By Kyle Daniels – Clarke Valve

As the United States and many other countries fight to crack down on their environmental footprints to reach Net Zero 2050, many new regulations could be put into place. True climate progress will require all sectors to play a role, and although industries worldwide will be impacted while navigating these new policies, the Oil & Gas industry is one of the major sectors that could be very heavily obstructed by future regulations and rules.

Chemical Contributions to Climate Crisis
Typically called “volatile organic compounds” or VOC’s, common greenhouse gases like methane (CH4) and other compounds have become an increasingly real threat when licensed to operate. With industries worldwide trying to maneuver new guidelines to meet the goal of net zero by 2050, it is more important than ever to utilize our data, experience, and technology modernization to reach climate progress. 

An estimated 64% of man-made global warming is caused by CO2, while methane, found to be as much as 26 times as potent, is responsible for 17%. Due to pandemic shutdowns, emissions recorded in the U.S. dropped by about 10% in the past year. To achieve true progress in the years ahead, similar cuts in emissions will need to be made without the same unprecedented circumstances that we saw in the last year.

The concentration of CO2 in the atmosphere has climbed from 280 PPM to 409 PPM since the industrial revolution. With methane being 26 times more powerful than CO2 as a greenhouse gas, 100 PPM of methane is equal to 2600 PPM of CO2 equivalent. The U.S. Environmental Protection Agency (EPA) states that 60% of all fugitive emissions derive from valves, and up to 80% of this leakage is found in the stem-seal interface. The best option available for a low emissions globe valve currently measures leakage at 100 PPM, allowing the valve to continue contributing to the already growing concentration of CO2 in the atmosphere.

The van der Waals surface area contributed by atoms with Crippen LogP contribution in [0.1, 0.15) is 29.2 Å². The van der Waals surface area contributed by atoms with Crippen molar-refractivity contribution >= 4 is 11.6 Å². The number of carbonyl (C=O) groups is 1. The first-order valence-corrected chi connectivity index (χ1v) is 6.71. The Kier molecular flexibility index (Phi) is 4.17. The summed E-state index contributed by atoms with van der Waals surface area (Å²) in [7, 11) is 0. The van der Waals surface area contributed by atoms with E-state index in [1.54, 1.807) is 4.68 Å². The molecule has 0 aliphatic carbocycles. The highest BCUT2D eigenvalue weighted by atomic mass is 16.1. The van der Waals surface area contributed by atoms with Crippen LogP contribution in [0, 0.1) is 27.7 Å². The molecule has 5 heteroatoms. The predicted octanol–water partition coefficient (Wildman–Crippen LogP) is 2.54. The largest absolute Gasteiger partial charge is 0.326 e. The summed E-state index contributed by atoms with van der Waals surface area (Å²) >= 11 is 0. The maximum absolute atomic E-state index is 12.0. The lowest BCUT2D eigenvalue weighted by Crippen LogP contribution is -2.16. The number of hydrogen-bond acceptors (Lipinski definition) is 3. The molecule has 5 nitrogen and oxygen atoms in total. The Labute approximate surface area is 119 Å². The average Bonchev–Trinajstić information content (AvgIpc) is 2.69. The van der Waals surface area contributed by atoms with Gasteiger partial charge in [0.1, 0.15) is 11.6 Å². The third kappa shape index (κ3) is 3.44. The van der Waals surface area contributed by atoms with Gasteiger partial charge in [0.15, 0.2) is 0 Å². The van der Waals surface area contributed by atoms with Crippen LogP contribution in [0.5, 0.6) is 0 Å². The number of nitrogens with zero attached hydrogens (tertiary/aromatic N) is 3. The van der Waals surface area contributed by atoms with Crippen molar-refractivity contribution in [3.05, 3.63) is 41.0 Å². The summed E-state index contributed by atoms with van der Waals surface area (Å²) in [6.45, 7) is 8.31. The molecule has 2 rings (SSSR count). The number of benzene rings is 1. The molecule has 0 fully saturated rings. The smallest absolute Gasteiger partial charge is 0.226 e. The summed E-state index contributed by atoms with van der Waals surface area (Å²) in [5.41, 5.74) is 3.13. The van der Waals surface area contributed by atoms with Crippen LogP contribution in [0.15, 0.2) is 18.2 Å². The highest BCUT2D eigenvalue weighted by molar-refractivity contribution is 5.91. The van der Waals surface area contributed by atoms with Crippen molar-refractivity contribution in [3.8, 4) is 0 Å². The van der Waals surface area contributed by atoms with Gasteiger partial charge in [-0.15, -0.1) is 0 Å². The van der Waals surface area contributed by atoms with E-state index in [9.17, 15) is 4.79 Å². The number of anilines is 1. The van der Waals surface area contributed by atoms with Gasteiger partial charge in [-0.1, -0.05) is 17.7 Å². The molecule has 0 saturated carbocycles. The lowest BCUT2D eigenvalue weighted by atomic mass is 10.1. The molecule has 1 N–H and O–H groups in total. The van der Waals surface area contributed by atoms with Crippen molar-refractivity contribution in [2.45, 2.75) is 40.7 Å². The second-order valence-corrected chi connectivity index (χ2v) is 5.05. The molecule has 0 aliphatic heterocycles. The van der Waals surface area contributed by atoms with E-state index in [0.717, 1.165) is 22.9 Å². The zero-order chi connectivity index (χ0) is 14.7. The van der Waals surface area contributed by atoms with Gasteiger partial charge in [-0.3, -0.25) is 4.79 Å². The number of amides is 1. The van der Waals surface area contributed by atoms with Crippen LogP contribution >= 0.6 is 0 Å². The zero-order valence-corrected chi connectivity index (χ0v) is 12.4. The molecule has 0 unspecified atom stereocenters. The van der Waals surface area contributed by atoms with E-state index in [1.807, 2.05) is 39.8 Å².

Since the passing of the Clean Air Act Amendment (CAAA) in 1990, designed by the EPA to curb major environmental threats like toxic air emissions, many worldwide endeavors have been made to lower industrial fugitive emissions. Despite these efforts, reducing fugitive emissions remains one of the most challenging hurdles that the valve industry faces today.

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Lack of Affordable and Accessible Green Technology
During CERAWEEK in March of 2021, philanthropist and investor Bill Gates spoke about energy transition and the cost of switching to cleaner technologies that emit fewer greenhouse gases. Though there are several clean technologies available for implementation, they are not always easily accessible or affordable, and many facilities cannot afford the downtime of this transition on top of the technology costs. This “Green Premium”, or additional cost that is found on clean technology, is one of the major bottlenecks that industries like Oil and Gas encounter on the path to climate change.

An analysis by the International Energy Agency demonstrates that as much as half of the emissions reductions needed to reach net zero by 2050 will likely need to come from technologies that have yet to reach the market. We will not be able to obtain this goal without taking the next steps to improve and implement cost-effective, clean technologies, and make them accessible to the industries that are being pressed to apply them. Many countries including the U.S. have begun creating stronger emissions regulations to push climate progress, but net-zero emissions cannot be achieved without every global industry’s efforts to be a part of the solution.